Bart Tibbetts, Vietnam veteran, patriot

“As a patriot and as a veteran we want to protect our country and we want to protect our lands.”

Bart Tibbetts wears a camouflage jacket and a ball cap commemorating his service in Vietnam. For emphasis, he throws an American flag on a pole over his shoulder that is almost as long as he is tall.

“As a patriot and as a veteran we want to protect our country and we want to protect our lands,” said the 71-year-old Army veteran.

On Dec. 1, Tibbetts came to Salt Lake City, Utah to protest against any reductions to Grand Staircase-Escalante National Monument and Bears Ears National Monument. He wove through the sprawling crowd on the steps and across the lawn beneath the domed capitol building, his flag flapping in a brisk Wasatch wind.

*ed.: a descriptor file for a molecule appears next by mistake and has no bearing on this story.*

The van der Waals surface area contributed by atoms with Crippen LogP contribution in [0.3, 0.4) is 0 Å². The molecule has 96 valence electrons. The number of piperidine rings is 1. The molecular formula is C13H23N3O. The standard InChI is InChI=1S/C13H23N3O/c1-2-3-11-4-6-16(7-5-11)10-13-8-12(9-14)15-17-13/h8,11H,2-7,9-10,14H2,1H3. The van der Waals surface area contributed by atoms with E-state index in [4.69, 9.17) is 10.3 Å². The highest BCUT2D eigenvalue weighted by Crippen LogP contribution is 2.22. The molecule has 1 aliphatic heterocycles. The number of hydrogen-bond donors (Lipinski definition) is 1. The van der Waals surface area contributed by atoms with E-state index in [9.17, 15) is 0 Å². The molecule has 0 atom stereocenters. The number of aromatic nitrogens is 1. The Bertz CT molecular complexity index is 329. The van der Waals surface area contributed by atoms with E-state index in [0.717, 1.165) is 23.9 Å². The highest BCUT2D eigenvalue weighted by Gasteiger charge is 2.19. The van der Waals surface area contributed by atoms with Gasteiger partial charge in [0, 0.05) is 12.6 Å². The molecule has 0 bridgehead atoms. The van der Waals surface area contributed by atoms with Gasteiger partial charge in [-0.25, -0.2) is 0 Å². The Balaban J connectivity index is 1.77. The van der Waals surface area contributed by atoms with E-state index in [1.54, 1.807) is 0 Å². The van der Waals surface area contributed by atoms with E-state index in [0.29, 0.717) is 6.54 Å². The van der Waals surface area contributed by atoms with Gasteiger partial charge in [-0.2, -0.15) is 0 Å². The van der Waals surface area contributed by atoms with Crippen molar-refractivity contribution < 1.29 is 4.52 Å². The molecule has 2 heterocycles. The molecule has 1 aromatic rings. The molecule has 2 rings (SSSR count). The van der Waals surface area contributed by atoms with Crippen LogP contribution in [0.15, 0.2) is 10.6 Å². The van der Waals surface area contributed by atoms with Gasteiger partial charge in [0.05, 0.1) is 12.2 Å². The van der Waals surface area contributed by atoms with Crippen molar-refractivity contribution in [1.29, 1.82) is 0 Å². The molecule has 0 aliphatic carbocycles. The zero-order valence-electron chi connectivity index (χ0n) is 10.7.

He said he had driven through Grand Staircase-Escalante, and hiked through Bears Ears, to better learn the landscapes. He found petroglyphs in each, and the ruins of ancient Puebloan dwellings in Bears Ears. It was, he said, “a mind-blowing experience.”

“It has to be protected,” he said.

Part of this education, he said, was learning “the spiritual connection” between the national monuments and tribes. He has pledged his service to them. That pledge led him in 2016 to travel with 10 other veterans from Utah to the Standing Rock Indian Reservation in North Dakota to protest against the Dakota Access Pipeline.

He said he considers the fight to keep Bears Ears and Grand Staircase-Escalante in tact, to keep those lands from being invaded by coal mines and oil wells, as equal.

“Protect the sacred land, sacred water,” he said. “We have to.”

One clap, two clap, three clap, forty?

By clapping more or less, you can signal to us which stories really stand out.